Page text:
This was used to provide information for targeted political campaigns based on the habits, income, and other personal information inadvertently provided by survey respondents to build up psychological profiles of potential swing voters. This profiling went some way to influence the 2016 presidential campaigns of both Ted Cruz and Donald Trump, as well as the UK’s EU referendum.

Facebook was fined a record $5bn in the US and a paltry £500,000 in the UK. This laid the foundation for the GDPR, which lays down more onerous binding regulation on data controllers such as Facebook and the provision of fines for breaches of up to €20 million or 4 percent of worldwide turnover, whichever is the greater. As for Facebook, despite the GDPR only being binding with regards to EU data subjects, Facebook has voluntarily applied the rules of the GDPR to its data handling, even outside the EU.

So is your Facebook data safe? Well, it was supposed to be safe before the Cambridge Analytica scandal, yet it was still misused, and it took three years before anyone realized, so who’s to say it won’t happen again?

However, there is one important provision of the GDPR: the right to erasure.

Can I Request The Right To Be Forgotten?

No. This was mooted during the initial draft of the GDPR, but the final regulations include only the less onerous right to erasure. The difference is, a Facebook user can request their account to be deleted, and that means all the data on their account goes with it. However, any information or pictures sent to other users or third parties cannot be deleted.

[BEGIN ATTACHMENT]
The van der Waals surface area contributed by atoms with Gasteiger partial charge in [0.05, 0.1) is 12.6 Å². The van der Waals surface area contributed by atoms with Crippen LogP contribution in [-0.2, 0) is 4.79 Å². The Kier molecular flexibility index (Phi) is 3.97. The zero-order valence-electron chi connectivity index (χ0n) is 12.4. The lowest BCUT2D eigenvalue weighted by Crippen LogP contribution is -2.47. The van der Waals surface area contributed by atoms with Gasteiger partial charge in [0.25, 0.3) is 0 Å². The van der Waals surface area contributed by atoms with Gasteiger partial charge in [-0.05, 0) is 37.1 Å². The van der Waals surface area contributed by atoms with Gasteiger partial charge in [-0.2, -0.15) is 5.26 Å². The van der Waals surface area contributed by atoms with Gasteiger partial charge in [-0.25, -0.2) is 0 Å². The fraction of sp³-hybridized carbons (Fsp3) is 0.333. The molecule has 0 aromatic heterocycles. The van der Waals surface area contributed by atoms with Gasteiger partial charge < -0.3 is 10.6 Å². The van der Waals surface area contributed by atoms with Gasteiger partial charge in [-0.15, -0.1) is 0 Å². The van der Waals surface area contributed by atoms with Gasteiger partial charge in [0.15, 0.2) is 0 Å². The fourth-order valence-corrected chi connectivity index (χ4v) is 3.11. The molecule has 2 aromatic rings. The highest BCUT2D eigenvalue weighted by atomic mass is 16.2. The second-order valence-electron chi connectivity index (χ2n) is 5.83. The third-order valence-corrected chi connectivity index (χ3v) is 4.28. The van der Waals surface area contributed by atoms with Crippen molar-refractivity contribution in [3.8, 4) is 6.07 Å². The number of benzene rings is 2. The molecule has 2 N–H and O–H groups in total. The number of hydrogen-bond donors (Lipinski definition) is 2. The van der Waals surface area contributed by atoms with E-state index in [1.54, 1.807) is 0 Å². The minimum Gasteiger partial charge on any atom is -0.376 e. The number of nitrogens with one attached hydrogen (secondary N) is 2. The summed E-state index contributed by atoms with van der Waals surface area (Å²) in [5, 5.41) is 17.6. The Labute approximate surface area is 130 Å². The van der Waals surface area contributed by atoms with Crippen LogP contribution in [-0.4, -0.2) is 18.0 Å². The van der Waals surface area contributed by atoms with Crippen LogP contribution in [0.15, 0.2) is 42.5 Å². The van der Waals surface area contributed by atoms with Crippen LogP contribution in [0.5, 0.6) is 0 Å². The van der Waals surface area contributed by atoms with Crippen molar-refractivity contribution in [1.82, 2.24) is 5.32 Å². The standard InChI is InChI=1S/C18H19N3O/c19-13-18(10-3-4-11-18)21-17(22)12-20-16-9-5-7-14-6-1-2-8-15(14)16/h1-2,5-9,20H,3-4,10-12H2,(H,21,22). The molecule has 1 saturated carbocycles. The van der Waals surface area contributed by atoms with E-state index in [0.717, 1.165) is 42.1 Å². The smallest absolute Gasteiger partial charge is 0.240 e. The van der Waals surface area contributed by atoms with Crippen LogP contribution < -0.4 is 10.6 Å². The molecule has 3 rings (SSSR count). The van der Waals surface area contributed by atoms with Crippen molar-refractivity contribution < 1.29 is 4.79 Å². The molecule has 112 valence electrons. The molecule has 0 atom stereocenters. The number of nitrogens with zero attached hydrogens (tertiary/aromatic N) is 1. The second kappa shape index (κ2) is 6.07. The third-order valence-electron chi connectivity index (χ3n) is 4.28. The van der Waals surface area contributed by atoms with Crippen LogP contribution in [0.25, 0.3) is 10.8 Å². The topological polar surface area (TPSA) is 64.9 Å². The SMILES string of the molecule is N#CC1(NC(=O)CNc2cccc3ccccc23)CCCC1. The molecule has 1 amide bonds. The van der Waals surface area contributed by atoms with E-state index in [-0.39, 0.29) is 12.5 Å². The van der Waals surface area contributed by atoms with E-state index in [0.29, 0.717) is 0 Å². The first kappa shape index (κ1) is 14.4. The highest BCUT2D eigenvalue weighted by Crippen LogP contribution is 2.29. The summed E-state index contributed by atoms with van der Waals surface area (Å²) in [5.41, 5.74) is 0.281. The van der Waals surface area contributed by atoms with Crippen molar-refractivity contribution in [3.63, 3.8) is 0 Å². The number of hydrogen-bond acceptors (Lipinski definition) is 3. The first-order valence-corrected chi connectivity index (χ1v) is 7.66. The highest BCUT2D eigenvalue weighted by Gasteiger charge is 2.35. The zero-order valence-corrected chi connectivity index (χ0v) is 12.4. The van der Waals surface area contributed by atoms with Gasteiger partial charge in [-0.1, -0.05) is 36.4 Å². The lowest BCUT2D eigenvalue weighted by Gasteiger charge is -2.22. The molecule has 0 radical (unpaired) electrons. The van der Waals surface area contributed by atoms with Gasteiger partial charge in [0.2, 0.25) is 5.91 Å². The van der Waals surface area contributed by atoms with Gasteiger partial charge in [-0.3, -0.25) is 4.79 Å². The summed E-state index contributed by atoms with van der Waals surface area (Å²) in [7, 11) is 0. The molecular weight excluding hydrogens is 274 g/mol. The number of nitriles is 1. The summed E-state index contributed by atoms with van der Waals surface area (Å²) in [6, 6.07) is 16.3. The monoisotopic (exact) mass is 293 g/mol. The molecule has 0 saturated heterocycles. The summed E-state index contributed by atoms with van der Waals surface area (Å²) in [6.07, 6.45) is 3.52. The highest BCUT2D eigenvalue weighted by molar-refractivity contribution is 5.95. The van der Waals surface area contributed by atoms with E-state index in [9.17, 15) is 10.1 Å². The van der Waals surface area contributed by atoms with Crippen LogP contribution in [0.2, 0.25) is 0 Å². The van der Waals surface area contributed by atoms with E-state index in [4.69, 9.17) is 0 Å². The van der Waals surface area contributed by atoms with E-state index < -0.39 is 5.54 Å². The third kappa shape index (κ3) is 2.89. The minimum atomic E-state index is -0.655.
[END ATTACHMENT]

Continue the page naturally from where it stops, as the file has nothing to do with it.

In practice, this means that all pictures, posts, and status updates you have on your profile will be deleted, but any pictures or data you may have sent to other users will remain with them, and any messages sent through Facebook Messenger will remain in that person’s inbox until they decide to delete them.

I Wish To Delete My Facebook Account. How Long Will It Take To Delete My Information?

Under the previous data protection regulations, Facebook could keep it for three months. Under the GDPR, they can keep it for a month. If there is a reason for keeping it longer, for instance, where there is a large amount of data, they can apply to the authorities for an extension. However, from the moment you request deletion, your data will not be shown to other users or disseminated. Following the month-long grace period, any data that you have requested to be deleted must be destroyed.

Ok, So I Want To Delete My Facebook Account. What Do I Do?

You may be wondering how to delete your Facebook data once and for all? Once you notify Facebook of your wish to delete, they are bound by the GDPR to delete your profile straight away. It’s as simple as sending them an email! If you don’t feel comfortable with this, there are many services that can help you with the process.

If you are interested in even more social media-related articles and information from us here at Bit Rebels, then we have a lot to choose from.